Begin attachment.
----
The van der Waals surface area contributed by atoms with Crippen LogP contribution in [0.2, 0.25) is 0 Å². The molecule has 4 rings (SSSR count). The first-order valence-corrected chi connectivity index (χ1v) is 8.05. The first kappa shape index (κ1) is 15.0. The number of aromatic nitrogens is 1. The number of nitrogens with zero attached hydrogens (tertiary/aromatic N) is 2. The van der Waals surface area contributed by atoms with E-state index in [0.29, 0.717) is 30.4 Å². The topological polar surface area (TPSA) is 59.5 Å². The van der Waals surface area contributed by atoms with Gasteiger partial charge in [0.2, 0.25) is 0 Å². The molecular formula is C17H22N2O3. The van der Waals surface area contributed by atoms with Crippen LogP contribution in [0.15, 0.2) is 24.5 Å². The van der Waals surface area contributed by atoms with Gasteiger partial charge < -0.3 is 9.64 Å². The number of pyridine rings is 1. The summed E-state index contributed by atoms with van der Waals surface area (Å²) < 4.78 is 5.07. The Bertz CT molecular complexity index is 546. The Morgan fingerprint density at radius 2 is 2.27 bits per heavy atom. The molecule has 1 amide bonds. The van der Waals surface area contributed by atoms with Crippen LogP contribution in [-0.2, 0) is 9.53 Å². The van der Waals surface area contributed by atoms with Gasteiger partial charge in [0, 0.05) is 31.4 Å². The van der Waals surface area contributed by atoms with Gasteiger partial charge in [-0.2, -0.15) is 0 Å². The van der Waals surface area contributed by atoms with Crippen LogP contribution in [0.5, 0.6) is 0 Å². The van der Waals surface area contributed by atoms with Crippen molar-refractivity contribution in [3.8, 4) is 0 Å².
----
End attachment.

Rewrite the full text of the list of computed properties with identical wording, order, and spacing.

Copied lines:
The van der Waals surface area contributed by atoms with Crippen LogP contribution in [0.2, 0.25) is 0 Å². The molecule has 4 rings (SSSR count). The first-order valence-corrected chi connectivity index (χ1v) is 8.05. The first kappa shape index (κ1) is 15.0. The number of aromatic nitrogens is 1. The number of nitrogens with zero attached hydrogens (tertiary/aromatic N) is 2. The van der Waals surface area contributed by atoms with E-state index in [0.29, 0.717) is 30.4 Å². The topological polar surface area (TPSA) is 59.5 Å². The van der Waals surface area contributed by atoms with Gasteiger partial charge in [0.2, 0.25) is 0 Å². The molecular formula is C17H22N2O3. The van der Waals surface area contributed by atoms with Crippen LogP contribution in [0.15, 0.2) is 24.5 Å². The van der Waals surface area contributed by atoms with Gasteiger partial charge < -0.3 is 9.64 Å². The number of pyridine rings is 1. The summed E-state index contributed by atoms with van der Waals surface area (Å²) < 4.78 is 5.07. The Bertz CT molecular complexity index is 546. The Morgan fingerprint density at radius 2 is 2.27 bits per heavy atom. The molecule has 1 amide bonds. The van der Waals surface area contributed by atoms with Crippen LogP contribution in [-0.2, 0) is 9.53 Å². The van der Waals surface area contributed by atoms with Gasteiger partial charge in [0, 0.05) is 31.4 Å². The van der Waals surface area contributed by atoms with Gasteiger partial charge in [-0.2, -0.15) is 0 Å². The van der Waals surface area contributed by atoms with Crippen LogP contribution in [0.5, 0.6) is 0 Å². The van der Waals surface area contributed by atoms with Crippen molar-refractivity contribution in [3.8, 4) is 0 Å².